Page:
I read this blog entry from Bleacher Report and it was very similar to the ongoing discussion we've been having about Morrison and his role within the Raiders' linebacker corp.
Overrated, soft, bad tackler, bad run defender. These terms come to mind when looking at the Raiders fourth-year linebacker who anchors their defense. Is that the problem?
The defensive line hasn't really given him much help in terms of drawing up double teams and staying true to their gaps, but when they have given Morrison opportunities for him to make his name heard around the NFL, he fails.
Morrison being the leading tackler for the Raiders the past few years doesn't mean he's good, otherwise Stuart Schweigart would have been a Pro Bowler for the Raiders.
For four years now, the Raiders have patiently waited for Morrison to become a monster in the middle, which they expected going into the 2006 campaign after releasing Danny Clark.
The Raiders thought Morrison, being younger and a tad bigger, could give the defense that extra push. He didn't. Turns out Clark leaving didn't help the Raiders much, but hurt them.
Luckily for Morrison, he has some cover skills, so he has built somewhat of a reputation for himself, because he has intercepted a couple more balls than another middle linebacker might.
However, linebackers aren't supposed to be ball hawks, there supposed to hit you at the line of scrimmage, get into the backfield, disrupt things. Anything else is a bonus.
Only once this year did I see Morrison get into the backfield for a loss. It's not only that he is bad at filling his gap(s)/assignments, he's a poor tackler. When you are the starting middle linebacker in a 4-3 defense, you should be the best tackler on the field, period.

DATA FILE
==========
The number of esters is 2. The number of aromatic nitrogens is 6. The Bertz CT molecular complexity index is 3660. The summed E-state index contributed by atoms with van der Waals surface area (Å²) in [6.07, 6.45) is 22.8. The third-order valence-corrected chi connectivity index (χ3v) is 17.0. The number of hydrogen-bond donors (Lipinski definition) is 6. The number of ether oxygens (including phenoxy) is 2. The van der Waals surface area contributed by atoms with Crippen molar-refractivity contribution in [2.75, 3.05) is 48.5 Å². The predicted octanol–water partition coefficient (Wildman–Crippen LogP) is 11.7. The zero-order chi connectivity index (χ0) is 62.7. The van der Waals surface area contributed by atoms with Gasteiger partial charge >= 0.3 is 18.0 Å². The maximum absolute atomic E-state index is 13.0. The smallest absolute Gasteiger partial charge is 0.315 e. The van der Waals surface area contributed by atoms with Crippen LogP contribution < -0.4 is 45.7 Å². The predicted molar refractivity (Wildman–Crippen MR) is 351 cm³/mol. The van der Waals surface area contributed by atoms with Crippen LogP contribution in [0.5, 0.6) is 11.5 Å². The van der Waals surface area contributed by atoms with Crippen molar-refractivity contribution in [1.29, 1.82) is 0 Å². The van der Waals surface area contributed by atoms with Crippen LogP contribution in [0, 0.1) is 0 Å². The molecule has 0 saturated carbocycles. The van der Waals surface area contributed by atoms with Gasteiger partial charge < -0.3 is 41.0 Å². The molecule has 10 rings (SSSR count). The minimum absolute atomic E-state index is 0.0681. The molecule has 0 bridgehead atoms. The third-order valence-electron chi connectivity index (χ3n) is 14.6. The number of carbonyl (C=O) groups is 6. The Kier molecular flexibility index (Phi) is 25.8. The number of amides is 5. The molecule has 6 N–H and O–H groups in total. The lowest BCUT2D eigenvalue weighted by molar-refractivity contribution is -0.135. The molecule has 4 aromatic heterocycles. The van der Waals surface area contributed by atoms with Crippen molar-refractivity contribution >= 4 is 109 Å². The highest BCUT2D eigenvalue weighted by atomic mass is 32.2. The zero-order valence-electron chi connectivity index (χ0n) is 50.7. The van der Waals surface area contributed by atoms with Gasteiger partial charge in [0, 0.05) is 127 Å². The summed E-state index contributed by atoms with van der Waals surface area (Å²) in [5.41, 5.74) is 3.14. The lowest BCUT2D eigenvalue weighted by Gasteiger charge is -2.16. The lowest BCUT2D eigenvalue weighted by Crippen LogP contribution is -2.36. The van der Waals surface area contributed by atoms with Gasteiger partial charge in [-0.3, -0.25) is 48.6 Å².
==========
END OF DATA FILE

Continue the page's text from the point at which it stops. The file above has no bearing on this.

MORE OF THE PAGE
He frequently has missed tackles in crucial situations, along with getting blocked down at the goal line.
It doesn't help the Raiders that they don't have a nose tackle to help draw up double teams, because they have been using Gerard Warren and Terdel Sands in the nose spot, even though Warren is undersized and Sands is a backup player.
It's almost an excuse though, because Morrison has been with most of his front seven for a good two years, and he really hasn't made strides.
There has been talk that moving Morrison to strong side linebacker would be better for him, then getting a nasty middle linebacker to do the things Morrison never could do half to take his place.
Kind of makes you scratch your head though, because if a linebacker can't make plays or be some what disruptive at all, why would he do it in a different position?
Well, he started as an outside linebacker his first year, and that was his best season, besides his 2007 interceptions (four) that got his name out there.
In four NFL seasons, Kirk Morrison has three sacks, 498 total tackles and seven picks. If only they counted how many times Morrison was blocked out of a play or whiffed when going to make a tackle, someone in the Raiders organization would realize he's not been playing good.
His inability to shed blocks and make open-field tackles just makes him painful to watch sometimes. Morrison is an average, at best, middle linebacker.
In a recent interview, he said he rallies that defense, gets them playing hard, is in control...when really he isn't.
The Raiders ought to take a look at some free agents in Takeo Spikes (49ers), Mike Peterson (Jaguars), and possibly Bart Scott (Ravens) to come in and compete to take the anchoring position of the Oakland Raiders defense.
If the Raiders want a leader on defense, a player that plays aggressive, that plays well and gets the best out of the people around him, they'd be wise not to hand over the starting middle linebacker spot to Morrison.
He has not played well nor provided the spark they have needed for a while. However, it is the Al Davis defense, and if he can't realize that he needed to improve both offensive and defensive lines last year and the year before, when will he figure out Morrison is a liability?
The author recognizes that Morrison is not solely to blame for the Raiders' woes stopping the run, including that the defensive line can be porous at times. Still, I think the author is being harder on Morrison that any of us have been.
I don't think you can call Kirk Morrison a "liability", but it's safe to say that people are pondering whether Morrison is playing out of position. If I were a Raiders beat reporter and had an opportunity to interview John Marshall I would certainly ask him about the idea of moving Morrison to the SAM position. The Raiders may also telegraph their thoughts on the issue based on their moves in free agency or the draft.
So S&BP bloggers, is Kirk Morrison a liability?